When asked if he believed gay people should die, Anderson said, “Should I be a Baptist pastor if I don’t believe what the Bible says? Would you really respect me as a Baptist pastor?” Holding a Bible up, he went on to say that “if parts of this book offend the Southern Poverty Law Center, then they can just label this a hate book.”
But don’t worry, Anderson says he doesn’t promote violence in his church:
I’ve never promoted violence, and I’ve never laid hands on a soul in my life. I’ve never hurt anybody. It’s just my opinions that are somehow deemed so dangerous.
Watch the interview for yourself:
Well, he’s right about that last part – I do deem his “opinions” dangerous. Because while he might not pick up a baseball bat and beat the life out of a gay person, some people do, and when they listen to a fuck like Steven Anderson they get all the justification they need. It’s not “murder” – God himself wants those gay people to die. So while Anderson might see the murder of a gay person and say, “Tsk tsk, that’s wrong,” he really sees it as more along the lines of a speeding ticket. Certainly not as the brutal taking of another person’s life. And in Anderson’s eyes, the murderer – while technically in violation of the law – is just doing what God himself calls for. So yes, Steven Anderson does promote violence.
And this, make no mistake about it, is what lies at the Religious Right’s core. Some may view Anderson as a fringe extremist in the same category as Fred Phelps and the Westboro Baptist Church. But the real difference between Steven Anderson and Tony Perkins, or Donald Wildmon, or Pete LaBarbera, or any other anti-gay evangelical is that Anderson doesn’t care about his public image. They may try to paint it as a fight against same-sex marriage or against what they see as “special protections” (we gays call it civil equality), but those are just distractions. It’s not a war against what they call the “homosexual agenda,” it’s a war against the homosexual. Are Anderson’s views really all that extreme? When you call for a literal interpretation of Leviticus, as all on the Religious Right do, why should anybody believe that those on the Religious Right don’t hate and want to kill gay people?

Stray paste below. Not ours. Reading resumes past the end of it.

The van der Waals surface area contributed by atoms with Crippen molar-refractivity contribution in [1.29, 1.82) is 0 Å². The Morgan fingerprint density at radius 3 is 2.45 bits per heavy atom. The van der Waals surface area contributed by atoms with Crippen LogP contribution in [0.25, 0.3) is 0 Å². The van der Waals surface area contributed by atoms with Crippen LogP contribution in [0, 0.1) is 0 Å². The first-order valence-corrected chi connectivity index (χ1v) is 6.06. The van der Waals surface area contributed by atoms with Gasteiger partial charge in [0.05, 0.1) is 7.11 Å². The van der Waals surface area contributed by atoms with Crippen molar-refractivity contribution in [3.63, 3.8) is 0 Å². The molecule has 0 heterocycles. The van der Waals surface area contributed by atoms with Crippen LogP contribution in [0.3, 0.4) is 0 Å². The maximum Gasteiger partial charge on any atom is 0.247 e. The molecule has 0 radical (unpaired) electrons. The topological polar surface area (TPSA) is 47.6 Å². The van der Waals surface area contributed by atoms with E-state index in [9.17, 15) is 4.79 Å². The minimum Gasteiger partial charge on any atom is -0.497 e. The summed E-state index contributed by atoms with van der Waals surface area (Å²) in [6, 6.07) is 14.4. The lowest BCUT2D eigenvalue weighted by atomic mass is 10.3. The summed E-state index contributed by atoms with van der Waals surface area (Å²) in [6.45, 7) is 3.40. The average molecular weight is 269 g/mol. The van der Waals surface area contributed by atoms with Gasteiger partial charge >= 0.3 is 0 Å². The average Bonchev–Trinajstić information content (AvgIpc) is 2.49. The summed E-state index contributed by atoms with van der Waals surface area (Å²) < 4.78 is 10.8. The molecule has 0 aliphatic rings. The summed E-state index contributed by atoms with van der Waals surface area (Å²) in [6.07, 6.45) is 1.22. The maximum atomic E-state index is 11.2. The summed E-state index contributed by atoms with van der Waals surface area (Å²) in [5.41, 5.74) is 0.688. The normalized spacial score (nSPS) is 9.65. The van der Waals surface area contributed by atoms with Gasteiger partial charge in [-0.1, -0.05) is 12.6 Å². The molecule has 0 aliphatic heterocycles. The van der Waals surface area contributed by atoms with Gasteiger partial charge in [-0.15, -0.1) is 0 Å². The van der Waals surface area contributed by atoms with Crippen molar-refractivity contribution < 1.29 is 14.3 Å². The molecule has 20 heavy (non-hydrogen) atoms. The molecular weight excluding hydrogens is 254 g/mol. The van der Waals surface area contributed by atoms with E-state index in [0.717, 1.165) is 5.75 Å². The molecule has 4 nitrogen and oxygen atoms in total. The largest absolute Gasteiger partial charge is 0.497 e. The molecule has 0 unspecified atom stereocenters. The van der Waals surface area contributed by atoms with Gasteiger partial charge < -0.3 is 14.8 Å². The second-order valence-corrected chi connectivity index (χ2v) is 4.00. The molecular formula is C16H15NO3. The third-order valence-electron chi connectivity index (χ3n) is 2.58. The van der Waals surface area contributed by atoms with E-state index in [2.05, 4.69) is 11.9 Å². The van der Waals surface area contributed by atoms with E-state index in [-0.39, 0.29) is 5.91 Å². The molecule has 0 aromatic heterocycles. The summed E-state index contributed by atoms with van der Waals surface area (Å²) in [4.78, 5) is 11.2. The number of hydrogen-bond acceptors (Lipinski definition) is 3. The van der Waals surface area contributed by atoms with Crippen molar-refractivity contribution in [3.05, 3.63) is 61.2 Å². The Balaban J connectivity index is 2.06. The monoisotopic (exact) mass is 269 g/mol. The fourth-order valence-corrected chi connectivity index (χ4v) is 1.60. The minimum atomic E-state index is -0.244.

Of course, I’m preaching to the choir. It’s pretty obvious that the groups that have fought against gay equality are indeed hate groups. And it’s pretty easy to see that Steven Anderson’s viewpoint isn’t that “out there” in the context of the Religious Right. Yet these people – Tony Perkins especially – are given airtime on mainstream news networks time and time again. I said it in another diary, and I’ll say it again: This has to stop. When these haters are given a platform on a supposedly legitimate news network and treated as if their views – views that are not just anti-gay rights, but anti-gay person, to the core – are also legitimate, the seeds for anti-gay violence are sewn. It’s not just about respect for gay people – it’s about preventing more hate crimes, more murders, and more suicides. It’s about changing society. And that won’t happen until these hate groups are recognized by civil society as hate groups. Not groups expressing another "opinion," not groups possessing a different "viewpoint" - hate groups. Hate groups are responsible for violence and death, and they should not be heard or viewed as legitimate. Period.